December 8, 2014 / 10:59 AM / 4 years ago

Huffington Post launches in India, sets sights on China

Arianna Huffington, president and Editor-in-Chief of The Huffington Post Media Group attends a session at the World Economic Forum (WEF) in Davos January 25, 2014. REUTERS/Denis Balibouse

NEW DELHI (Reuters) - News website Huffington Post launched its India edition on Monday in a tie-up with media conglomerate Times of India Group, as the AOL-owned site expands into markets where internet use is growing rapidly.

The India edition is Huffington Post’s 13th and follows launches in a handful of European and Asian countries, as well as an Arabic version set to go live next year.

The website, which was sold to AOL for $315 million in 2011, generates revenue through advertising and is crucial to AOL’s shift away from its subscription dial-up internet business.

Internet penetration in India is low, with less than one in four of its 1.25 billion people online, but that number is expected to grow quickly in the next few years as the government improves connections to rural areas and more people switch to smartphones.

“More and more people (in India) are going to be able to access news on their mobile devices,” Arianna Huffington, the website’s editor-in-chief, said at a Delhi launch event on Monday. “It’s a great opportunity for us.”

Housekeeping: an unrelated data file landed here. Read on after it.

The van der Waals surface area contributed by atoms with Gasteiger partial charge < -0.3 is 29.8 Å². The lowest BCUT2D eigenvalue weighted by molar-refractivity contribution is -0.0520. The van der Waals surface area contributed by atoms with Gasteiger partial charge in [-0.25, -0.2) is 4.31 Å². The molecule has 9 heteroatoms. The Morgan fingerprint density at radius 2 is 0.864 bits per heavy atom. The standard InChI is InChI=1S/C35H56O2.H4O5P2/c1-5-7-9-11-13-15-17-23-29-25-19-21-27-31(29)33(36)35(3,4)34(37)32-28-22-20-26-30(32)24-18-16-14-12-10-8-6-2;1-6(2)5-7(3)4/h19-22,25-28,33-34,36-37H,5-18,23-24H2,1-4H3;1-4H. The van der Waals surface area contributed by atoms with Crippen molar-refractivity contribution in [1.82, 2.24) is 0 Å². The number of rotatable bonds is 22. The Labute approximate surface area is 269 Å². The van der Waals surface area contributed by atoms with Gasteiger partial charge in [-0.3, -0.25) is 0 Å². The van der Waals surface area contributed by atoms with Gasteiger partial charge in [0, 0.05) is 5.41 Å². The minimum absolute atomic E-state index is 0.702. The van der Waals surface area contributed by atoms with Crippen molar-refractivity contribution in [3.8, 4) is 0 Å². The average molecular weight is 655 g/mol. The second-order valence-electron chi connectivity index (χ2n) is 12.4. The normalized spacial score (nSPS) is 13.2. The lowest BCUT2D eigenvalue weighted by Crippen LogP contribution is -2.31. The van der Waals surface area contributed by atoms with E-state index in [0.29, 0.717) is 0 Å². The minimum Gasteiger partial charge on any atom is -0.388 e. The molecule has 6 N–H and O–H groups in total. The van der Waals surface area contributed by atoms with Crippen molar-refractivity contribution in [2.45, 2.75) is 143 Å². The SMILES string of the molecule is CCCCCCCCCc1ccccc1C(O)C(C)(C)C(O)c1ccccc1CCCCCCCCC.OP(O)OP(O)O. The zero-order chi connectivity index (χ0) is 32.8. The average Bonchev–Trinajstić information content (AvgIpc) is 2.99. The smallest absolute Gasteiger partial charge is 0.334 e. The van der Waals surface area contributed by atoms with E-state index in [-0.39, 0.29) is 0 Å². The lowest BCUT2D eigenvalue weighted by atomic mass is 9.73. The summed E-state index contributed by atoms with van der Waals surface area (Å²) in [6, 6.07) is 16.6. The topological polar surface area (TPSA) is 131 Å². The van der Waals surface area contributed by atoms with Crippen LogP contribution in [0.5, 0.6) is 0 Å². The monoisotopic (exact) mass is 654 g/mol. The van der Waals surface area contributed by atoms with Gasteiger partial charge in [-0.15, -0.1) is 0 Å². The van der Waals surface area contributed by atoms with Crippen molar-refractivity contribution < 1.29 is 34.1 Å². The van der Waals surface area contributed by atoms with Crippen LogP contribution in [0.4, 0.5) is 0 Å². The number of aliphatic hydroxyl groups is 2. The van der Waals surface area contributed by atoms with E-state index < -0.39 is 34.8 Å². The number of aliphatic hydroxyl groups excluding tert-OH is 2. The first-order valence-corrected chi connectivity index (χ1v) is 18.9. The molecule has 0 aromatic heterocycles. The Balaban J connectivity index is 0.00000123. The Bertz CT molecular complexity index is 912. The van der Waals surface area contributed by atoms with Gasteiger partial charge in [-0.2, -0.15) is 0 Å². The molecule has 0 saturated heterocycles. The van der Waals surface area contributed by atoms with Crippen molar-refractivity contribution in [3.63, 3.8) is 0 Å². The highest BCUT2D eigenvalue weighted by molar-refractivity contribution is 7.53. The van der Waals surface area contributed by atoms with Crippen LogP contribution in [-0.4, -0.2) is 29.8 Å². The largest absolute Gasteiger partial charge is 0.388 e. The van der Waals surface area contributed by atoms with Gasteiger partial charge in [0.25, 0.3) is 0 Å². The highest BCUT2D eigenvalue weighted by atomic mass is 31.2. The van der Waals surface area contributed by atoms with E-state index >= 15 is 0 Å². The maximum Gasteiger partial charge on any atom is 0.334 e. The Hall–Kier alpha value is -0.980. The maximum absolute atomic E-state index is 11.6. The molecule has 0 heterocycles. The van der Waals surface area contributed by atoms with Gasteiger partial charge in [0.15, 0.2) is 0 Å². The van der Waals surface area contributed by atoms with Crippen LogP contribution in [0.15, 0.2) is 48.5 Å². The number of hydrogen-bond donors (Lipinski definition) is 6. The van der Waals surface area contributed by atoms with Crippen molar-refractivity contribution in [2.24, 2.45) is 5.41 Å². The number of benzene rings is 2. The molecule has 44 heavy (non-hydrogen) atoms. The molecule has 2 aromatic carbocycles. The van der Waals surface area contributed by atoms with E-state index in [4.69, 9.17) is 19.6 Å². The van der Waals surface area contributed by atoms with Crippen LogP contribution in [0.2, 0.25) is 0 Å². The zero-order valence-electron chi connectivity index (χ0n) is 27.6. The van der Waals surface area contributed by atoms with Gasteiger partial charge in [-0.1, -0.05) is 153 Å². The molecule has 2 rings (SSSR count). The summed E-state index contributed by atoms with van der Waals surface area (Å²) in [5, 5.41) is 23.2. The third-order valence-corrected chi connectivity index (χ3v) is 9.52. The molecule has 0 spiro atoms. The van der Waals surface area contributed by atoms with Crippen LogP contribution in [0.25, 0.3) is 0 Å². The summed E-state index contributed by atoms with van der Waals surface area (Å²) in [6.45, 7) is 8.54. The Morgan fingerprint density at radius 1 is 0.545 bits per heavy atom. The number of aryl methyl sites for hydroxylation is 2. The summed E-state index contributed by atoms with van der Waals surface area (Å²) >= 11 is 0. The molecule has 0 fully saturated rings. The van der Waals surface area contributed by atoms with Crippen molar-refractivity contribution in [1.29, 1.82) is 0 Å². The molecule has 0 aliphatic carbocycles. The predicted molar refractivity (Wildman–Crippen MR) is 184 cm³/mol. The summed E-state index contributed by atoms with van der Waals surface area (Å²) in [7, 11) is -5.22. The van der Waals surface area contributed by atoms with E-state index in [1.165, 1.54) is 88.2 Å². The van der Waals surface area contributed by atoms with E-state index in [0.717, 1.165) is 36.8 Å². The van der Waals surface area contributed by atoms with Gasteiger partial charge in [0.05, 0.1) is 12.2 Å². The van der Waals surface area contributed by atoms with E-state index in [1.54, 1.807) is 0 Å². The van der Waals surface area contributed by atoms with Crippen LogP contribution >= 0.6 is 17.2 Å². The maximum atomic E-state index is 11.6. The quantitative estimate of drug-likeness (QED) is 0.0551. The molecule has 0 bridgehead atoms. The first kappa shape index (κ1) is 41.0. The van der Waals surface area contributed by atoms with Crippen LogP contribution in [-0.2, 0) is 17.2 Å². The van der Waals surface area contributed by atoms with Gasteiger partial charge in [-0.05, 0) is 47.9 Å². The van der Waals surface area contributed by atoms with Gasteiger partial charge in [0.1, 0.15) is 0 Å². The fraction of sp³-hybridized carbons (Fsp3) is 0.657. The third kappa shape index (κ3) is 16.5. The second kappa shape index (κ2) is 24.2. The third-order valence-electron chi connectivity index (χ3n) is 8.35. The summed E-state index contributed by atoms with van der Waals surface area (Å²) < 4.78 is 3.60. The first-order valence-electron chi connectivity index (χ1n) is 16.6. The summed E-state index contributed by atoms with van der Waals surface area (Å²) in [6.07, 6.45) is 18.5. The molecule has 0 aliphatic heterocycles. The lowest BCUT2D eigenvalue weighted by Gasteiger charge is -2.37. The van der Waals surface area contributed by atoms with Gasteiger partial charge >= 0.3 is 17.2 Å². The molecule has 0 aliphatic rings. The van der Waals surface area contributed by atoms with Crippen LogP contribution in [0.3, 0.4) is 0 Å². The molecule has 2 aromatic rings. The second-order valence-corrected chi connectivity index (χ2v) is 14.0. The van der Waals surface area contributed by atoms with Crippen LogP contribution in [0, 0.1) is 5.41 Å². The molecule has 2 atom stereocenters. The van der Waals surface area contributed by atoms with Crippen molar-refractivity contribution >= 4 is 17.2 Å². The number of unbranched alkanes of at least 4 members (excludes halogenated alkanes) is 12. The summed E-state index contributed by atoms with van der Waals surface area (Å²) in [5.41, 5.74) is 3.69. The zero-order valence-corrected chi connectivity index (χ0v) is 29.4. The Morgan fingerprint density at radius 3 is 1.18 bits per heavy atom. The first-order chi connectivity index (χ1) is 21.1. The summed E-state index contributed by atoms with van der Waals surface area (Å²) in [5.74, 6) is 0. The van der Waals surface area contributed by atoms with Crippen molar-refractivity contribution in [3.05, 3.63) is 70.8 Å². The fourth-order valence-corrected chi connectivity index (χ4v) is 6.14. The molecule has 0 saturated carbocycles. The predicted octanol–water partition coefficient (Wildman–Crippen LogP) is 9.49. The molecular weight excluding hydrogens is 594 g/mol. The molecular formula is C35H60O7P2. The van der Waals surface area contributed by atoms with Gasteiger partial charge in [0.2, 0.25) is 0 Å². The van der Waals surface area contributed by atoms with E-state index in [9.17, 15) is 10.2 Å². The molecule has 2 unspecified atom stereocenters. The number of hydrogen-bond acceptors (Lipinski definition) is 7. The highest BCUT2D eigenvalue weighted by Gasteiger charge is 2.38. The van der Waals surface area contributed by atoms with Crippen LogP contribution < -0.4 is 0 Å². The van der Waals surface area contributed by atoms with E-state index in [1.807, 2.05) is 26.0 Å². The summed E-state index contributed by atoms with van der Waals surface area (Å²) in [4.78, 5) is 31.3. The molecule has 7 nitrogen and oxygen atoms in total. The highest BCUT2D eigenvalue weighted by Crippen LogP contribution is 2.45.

She is entering a highly competitive market where dozens of free-to-access websites chase India’s relatively affluent English-language readers. The country has 226 million English speakers, according to the 2001 government census.

Huffington, who said India has held a special place in her heart since studying in the country aged 17, has hired a team of eight and plans to expand that to 15 in the next few months to report their own stories as well as reposting news and opinion from other outlets.

The website has also set its sights on China, with Huffington Post Media Group CEO Jimmy Maymann saying he is confident that it will agree a tie-up with a Chinese partner by early 2016.

“We all know the restrictions that are associated with the Chinese media,” he said. “(But) we feel very bullish about China and putting China back on our roadmap.”

Editing by David Goodman

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